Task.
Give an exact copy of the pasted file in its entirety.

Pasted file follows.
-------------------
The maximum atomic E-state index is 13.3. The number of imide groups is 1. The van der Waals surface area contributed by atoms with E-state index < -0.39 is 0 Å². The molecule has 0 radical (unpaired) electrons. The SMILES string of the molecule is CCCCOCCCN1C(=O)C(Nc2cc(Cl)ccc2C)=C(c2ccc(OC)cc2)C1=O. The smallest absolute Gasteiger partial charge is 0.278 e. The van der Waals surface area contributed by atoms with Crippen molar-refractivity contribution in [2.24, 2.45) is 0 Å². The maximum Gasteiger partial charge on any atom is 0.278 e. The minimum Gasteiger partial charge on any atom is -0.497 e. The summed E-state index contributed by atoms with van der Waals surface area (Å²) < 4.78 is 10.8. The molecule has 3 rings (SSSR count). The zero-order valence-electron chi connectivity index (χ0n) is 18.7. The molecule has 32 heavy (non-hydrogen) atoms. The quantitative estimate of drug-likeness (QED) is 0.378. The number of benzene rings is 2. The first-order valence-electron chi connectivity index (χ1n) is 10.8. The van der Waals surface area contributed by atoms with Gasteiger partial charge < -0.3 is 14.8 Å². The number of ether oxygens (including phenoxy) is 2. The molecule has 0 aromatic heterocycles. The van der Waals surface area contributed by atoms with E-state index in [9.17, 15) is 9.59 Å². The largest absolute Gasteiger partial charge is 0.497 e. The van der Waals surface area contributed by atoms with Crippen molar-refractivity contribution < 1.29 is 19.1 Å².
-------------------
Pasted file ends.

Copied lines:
The maximum atomic E-state index is 13.3. The number of imide groups is 1. The van der Waals surface area contributed by atoms with E-state index < -0.39 is 0 Å². The molecule has 0 radical (unpaired) electrons. The SMILES string of the molecule is CCCCOCCCN1C(=O)C(Nc2cc(Cl)ccc2C)=C(c2ccc(OC)cc2)C1=O. The smallest absolute Gasteiger partial charge is 0.278 e. The van der Waals surface area contributed by atoms with Crippen molar-refractivity contribution in [2.24, 2.45) is 0 Å². The maximum Gasteiger partial charge on any atom is 0.278 e. The minimum Gasteiger partial charge on any atom is -0.497 e. The summed E-state index contributed by atoms with van der Waals surface area (Å²) < 4.78 is 10.8. The molecule has 3 rings (SSSR count). The zero-order valence-electron chi connectivity index (χ0n) is 18.7. The molecule has 32 heavy (non-hydrogen) atoms. The quantitative estimate of drug-likeness (QED) is 0.378. The number of benzene rings is 2. The first-order valence-electron chi connectivity index (χ1n) is 10.8. The van der Waals surface area contributed by atoms with Gasteiger partial charge < -0.3 is 14.8 Å². The number of ether oxygens (including phenoxy) is 2. The molecule has 0 aromatic heterocycles. The van der Waals surface area contributed by atoms with E-state index in [9.17, 15) is 9.59 Å². The largest absolute Gasteiger partial charge is 0.497 e. The van der Waals surface area contributed by atoms with Crippen molar-refractivity contribution < 1.29 is 19.1 Å².